Providence, one of the nation’s largest hospital systems, will refund payments made by more about 760 low-income patients who were pressured into paying medical bills — even though they were entitled to free care.
The refunds come after an investigation from The New York Times found Providence pressured qualified Medicaid patients to pay with a program called Rev-Up, which, designed with help from consulting firm McKinsey & Company, hounded patients and sent them to debt collectors if they failed to make payments.
The system began reaching out to refund-eligible patients in late September, Melissa Tizon, a spokesperson for Providence, told Healthcare Dive in an email, adding that patients were asked to pay due to an error when Providence was updating its automation processes and that it began refunding patients in December.
“Recent coverage by the New York Times paints a false narrative that Providence intentionally takes advantage of the poor to enrich itself,” Tizon said. “This could not be further from the truth.”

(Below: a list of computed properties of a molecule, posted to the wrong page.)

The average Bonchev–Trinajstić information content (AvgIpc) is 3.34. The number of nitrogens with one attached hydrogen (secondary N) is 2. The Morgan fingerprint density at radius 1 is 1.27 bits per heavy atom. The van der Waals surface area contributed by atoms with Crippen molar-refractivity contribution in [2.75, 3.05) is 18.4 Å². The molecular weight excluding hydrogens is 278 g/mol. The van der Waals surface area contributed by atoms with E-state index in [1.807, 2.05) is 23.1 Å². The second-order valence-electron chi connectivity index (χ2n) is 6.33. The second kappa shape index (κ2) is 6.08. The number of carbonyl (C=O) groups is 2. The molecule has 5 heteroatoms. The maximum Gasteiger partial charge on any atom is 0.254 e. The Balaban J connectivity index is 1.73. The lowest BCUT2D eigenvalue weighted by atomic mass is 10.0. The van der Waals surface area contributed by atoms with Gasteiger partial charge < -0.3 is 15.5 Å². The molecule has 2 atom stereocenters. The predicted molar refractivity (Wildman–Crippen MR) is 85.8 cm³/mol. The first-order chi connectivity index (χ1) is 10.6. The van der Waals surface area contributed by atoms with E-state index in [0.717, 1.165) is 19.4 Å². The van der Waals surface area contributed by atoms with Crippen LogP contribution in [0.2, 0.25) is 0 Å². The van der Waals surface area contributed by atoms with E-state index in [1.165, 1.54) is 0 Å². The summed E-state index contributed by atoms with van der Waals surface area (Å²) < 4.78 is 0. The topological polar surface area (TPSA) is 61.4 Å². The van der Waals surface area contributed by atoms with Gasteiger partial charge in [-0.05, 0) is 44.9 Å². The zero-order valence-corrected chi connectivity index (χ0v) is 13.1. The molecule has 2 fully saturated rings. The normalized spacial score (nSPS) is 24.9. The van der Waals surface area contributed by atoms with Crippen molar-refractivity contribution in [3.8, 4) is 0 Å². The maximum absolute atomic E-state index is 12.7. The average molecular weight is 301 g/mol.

Although the Rev-Up program was originally aimed to those understand their bills, Tizon said, the system acknowledges that “the training materials, and even the name Rev Up, were not consistent with our values.”
Nonprofit hospitals are exempt from paying taxes in exchange for providing some type of community-supporting benefit.
But last year, Providence spent less than 1% of its expenses on charity care, according to the system’s audited financial reports, and a 2018 report found that nonprofit systems spend less on charity care than for-profit peers.
Providence spent less than 1% of its expenses on charity care in 2021
The system reported a $934 million operating loss through the first half of the year as patient volumes stagnated and labor expenses rose. As a result, Providence announced in the summer that it would begin restructuring and reducing executive roles amid persistent operating challenges.